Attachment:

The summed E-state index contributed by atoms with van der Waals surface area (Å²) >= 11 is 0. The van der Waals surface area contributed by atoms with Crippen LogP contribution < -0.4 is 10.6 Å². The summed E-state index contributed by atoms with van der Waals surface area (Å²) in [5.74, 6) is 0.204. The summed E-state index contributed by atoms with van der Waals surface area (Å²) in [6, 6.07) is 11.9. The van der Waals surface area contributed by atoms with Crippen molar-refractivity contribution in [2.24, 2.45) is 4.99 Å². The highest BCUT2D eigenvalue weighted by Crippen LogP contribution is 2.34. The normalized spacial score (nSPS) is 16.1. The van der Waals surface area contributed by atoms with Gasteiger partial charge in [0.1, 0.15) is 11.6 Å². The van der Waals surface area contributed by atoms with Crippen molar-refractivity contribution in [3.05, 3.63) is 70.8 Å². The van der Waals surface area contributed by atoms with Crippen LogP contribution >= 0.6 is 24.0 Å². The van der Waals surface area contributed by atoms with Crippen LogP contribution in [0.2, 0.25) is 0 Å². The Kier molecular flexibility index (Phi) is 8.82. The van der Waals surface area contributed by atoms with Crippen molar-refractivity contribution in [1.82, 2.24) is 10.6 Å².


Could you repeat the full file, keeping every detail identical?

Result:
The summed E-state index contributed by atoms with van der Waals surface area (Å²) >= 11 is 0. The van der Waals surface area contributed by atoms with Crippen LogP contribution < -0.4 is 10.6 Å². The summed E-state index contributed by atoms with van der Waals surface area (Å²) in [5.74, 6) is 0.204. The summed E-state index contributed by atoms with van der Waals surface area (Å²) in [6, 6.07) is 11.9. The van der Waals surface area contributed by atoms with Crippen molar-refractivity contribution in [2.24, 2.45) is 4.99 Å². The highest BCUT2D eigenvalue weighted by Crippen LogP contribution is 2.34. The normalized spacial score (nSPS) is 16.1. The van der Waals surface area contributed by atoms with Gasteiger partial charge in [0.1, 0.15) is 11.6 Å². The van der Waals surface area contributed by atoms with Crippen molar-refractivity contribution in [3.05, 3.63) is 70.8 Å². The van der Waals surface area contributed by atoms with Crippen LogP contribution >= 0.6 is 24.0 Å². The van der Waals surface area contributed by atoms with Crippen LogP contribution in [0.2, 0.25) is 0 Å². The Kier molecular flexibility index (Phi) is 8.82. The van der Waals surface area contributed by atoms with Crippen molar-refractivity contribution in [1.82, 2.24) is 10.6 Å².